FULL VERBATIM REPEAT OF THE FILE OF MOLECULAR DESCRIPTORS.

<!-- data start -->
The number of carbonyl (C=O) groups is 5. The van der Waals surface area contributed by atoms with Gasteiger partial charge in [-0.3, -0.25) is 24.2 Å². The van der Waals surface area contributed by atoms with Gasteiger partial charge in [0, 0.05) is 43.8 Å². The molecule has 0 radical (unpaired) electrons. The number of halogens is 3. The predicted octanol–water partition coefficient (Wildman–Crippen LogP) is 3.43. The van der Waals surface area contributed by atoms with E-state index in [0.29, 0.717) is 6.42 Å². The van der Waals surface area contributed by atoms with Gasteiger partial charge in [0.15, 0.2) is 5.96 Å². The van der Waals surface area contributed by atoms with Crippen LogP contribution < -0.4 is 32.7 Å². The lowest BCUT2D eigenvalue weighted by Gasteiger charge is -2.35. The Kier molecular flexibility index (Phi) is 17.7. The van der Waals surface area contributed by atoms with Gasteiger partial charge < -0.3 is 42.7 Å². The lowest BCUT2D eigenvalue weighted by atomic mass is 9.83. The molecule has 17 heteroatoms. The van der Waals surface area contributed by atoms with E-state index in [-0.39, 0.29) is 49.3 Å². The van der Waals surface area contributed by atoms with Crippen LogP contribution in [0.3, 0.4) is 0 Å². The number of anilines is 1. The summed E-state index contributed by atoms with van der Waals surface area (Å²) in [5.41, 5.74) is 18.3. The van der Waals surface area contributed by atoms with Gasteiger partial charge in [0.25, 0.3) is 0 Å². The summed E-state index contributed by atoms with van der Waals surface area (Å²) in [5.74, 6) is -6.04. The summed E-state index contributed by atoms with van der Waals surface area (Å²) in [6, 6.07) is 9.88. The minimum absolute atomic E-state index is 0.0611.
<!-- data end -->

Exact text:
The number of carbonyl (C=O) groups is 5. The van der Waals surface area contributed by atoms with Gasteiger partial charge in [-0.3, -0.25) is 24.2 Å². The van der Waals surface area contributed by atoms with Gasteiger partial charge in [0, 0.05) is 43.8 Å². The molecule has 0 radical (unpaired) electrons. The number of halogens is 3. The predicted octanol–water partition coefficient (Wildman–Crippen LogP) is 3.43. The van der Waals surface area contributed by atoms with E-state index in [0.29, 0.717) is 6.42 Å². The van der Waals surface area contributed by atoms with Gasteiger partial charge in [0.15, 0.2) is 5.96 Å². The van der Waals surface area contributed by atoms with Crippen LogP contribution < -0.4 is 32.7 Å². The lowest BCUT2D eigenvalue weighted by Gasteiger charge is -2.35. The Kier molecular flexibility index (Phi) is 17.7. The van der Waals surface area contributed by atoms with Gasteiger partial charge < -0.3 is 42.7 Å². The lowest BCUT2D eigenvalue weighted by atomic mass is 9.83. The molecule has 17 heteroatoms. The van der Waals surface area contributed by atoms with E-state index in [-0.39, 0.29) is 49.3 Å². The van der Waals surface area contributed by atoms with Crippen LogP contribution in [0.3, 0.4) is 0 Å². The number of anilines is 1. The summed E-state index contributed by atoms with van der Waals surface area (Å²) in [5.41, 5.74) is 18.3. The van der Waals surface area contributed by atoms with Gasteiger partial charge in [0.25, 0.3) is 0 Å². The summed E-state index contributed by atoms with van der Waals surface area (Å²) in [5.74, 6) is -6.04. The summed E-state index contributed by atoms with van der Waals surface area (Å²) in [6, 6.07) is 9.88. The minimum absolute atomic E-state index is 0.0611.